CYCLE ATTACHMENT ENGINES: 1919 Simplex Power Unit

 

1919 Royal Sunbeam 24″ Gents Cycle

Fitted with 1919 SIMPLEX Power Unit 104cc

Manufactured by Patrick Engineering Co of Birmingham

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This lovely old 1919 Gents Royal Sunbeam sports the latest 1919 bicycle accessory – a Simplex engine to fit onto the rear carrier.

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One of the (many) things I enjoy about cyclemotors is that they invariably have two histories, ie that of the cycle as well as the engine.

By 1919 when this Royal Sunbeam was manufactured, the Sunbeam marque was well-established at the aristocratic end of the market. Sunbeam’s 72-page dealer guide ‘Hints for Selling Sunbeam Cycles’ defined their customer base as:

Those who know the best thing when they see it, and are willing to pay for it;

Those who always pay the top price on principle, in order to obtain the best;

Those who pay a high price because they want something that is known to be classy and distinctive.

Sunbeam founder John Marston died in 1918 and, in 1919, the company was bought by Nobel Industries Ltd (later to become I.C.I Ltd). The new company had made lots of money from armaments during WW1 and they poured their profits into Sunbeam. The company maintained its previous very high standards and continued to produce quality machines. The price of this model in 1919 was £19 19/-.

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I fitted this engine to the Sunbeam bicycle a few years ago. The engine is made by Patrick Engineering. My friend Patrick in France loves vintage Sunbeams and old cyclemotors, so he ended up with it as a present.

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SIMPLEX POWER UNIT

made by PATRICK ENGINEERING Co Ltd, BIRMINGHAM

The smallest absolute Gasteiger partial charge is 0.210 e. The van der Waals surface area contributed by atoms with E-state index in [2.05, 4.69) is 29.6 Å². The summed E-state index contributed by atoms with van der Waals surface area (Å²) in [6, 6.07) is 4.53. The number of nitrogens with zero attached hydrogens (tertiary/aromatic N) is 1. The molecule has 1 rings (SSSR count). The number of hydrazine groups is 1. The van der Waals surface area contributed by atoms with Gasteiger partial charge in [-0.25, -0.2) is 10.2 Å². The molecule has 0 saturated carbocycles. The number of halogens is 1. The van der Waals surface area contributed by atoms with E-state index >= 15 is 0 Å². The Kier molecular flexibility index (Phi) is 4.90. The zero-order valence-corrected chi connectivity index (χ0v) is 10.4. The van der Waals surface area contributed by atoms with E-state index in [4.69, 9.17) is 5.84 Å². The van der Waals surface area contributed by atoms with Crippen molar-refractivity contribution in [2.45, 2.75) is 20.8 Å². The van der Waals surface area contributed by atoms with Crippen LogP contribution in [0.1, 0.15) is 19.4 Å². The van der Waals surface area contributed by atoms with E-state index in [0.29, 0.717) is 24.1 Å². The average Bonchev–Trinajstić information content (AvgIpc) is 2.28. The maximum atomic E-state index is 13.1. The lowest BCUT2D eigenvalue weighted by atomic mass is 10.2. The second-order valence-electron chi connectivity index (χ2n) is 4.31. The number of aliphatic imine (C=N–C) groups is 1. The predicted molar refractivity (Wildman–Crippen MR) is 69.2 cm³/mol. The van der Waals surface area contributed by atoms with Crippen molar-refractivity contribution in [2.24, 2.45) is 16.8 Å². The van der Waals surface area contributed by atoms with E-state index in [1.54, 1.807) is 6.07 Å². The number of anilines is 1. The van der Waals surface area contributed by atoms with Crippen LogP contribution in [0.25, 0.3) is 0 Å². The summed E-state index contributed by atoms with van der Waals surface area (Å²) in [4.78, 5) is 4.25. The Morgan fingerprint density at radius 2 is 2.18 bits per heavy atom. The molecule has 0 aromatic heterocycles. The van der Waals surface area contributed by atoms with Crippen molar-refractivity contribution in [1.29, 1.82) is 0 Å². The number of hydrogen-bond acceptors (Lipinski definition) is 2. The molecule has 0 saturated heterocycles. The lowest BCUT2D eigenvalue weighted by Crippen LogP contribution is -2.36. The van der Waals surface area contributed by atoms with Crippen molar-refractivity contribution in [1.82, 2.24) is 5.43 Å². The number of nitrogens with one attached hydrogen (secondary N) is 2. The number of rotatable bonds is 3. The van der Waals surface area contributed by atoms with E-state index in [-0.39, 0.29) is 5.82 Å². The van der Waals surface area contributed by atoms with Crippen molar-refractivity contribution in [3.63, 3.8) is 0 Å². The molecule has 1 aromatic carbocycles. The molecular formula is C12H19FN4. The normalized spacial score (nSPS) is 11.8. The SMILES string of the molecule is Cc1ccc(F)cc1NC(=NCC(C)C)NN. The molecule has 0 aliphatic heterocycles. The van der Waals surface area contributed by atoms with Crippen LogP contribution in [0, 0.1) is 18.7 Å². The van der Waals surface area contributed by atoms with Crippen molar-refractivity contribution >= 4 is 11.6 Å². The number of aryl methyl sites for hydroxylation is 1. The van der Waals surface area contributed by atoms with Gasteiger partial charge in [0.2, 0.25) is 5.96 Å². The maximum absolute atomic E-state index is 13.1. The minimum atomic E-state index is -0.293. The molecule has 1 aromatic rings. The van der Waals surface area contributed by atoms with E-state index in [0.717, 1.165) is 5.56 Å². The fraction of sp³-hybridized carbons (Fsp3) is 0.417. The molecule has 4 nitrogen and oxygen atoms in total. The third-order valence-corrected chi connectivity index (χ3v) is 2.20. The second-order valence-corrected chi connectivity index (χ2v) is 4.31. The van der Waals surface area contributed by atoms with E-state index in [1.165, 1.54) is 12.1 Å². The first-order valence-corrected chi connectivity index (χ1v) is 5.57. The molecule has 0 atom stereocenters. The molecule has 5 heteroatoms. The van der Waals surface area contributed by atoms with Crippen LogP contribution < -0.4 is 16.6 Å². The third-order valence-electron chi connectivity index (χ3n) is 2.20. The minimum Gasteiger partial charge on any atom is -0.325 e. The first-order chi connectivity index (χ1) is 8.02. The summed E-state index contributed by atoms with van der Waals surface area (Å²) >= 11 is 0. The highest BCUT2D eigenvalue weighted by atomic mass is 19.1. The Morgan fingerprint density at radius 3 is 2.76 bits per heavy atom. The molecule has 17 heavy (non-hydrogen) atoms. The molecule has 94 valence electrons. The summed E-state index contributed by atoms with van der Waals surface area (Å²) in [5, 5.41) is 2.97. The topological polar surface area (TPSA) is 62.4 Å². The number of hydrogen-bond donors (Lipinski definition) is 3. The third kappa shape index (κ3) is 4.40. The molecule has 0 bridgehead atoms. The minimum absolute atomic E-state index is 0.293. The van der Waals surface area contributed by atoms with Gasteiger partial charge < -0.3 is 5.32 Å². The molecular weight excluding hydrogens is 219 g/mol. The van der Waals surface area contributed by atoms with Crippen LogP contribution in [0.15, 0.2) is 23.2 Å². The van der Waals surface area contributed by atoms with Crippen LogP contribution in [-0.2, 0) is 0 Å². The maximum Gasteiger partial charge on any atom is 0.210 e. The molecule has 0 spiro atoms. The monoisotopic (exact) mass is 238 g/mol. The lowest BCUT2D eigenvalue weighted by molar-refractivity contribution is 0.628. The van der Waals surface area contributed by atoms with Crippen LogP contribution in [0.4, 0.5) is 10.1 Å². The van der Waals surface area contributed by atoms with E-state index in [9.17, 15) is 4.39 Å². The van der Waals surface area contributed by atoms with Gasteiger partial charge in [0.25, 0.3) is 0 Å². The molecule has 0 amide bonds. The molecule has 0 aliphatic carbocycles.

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The designers and manufacturers at Patrick Engineering experimented with the Simplex for five years before it came onto the market. It was first described in the Motor Cycle magazine in 1915.

One innovative feature of the Simplex unit is the multiple-plate clutch, automatically operated in conjunction with the compression release. The rider therefore only needs one lever to stop and disengage the engine.

The 2-stroke engine with revolving countershaft clutch, weighs about 23lbs. It is easily mounted onto a bicycle rear carrier.

Patrick Engineering did design a 2-speed model. But the original single-speed unit was so efficient in road-tests, propelling the rider uphill with ease, that the 2-speeder did not go into production.

Sole distributor for the Simplex engine was Messrs Henry Garner Ltd. and it was priced at £23 guineas. Sales started around October 1919, with initial plans for production of 100 per week.

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Here is a contemporary review of the machine

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RUNBAKEN MAGNETO

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Here are a couple photos of the magneto on its own

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Photo locations: White Cliffs Cafe, Saltdean & Brighton Pier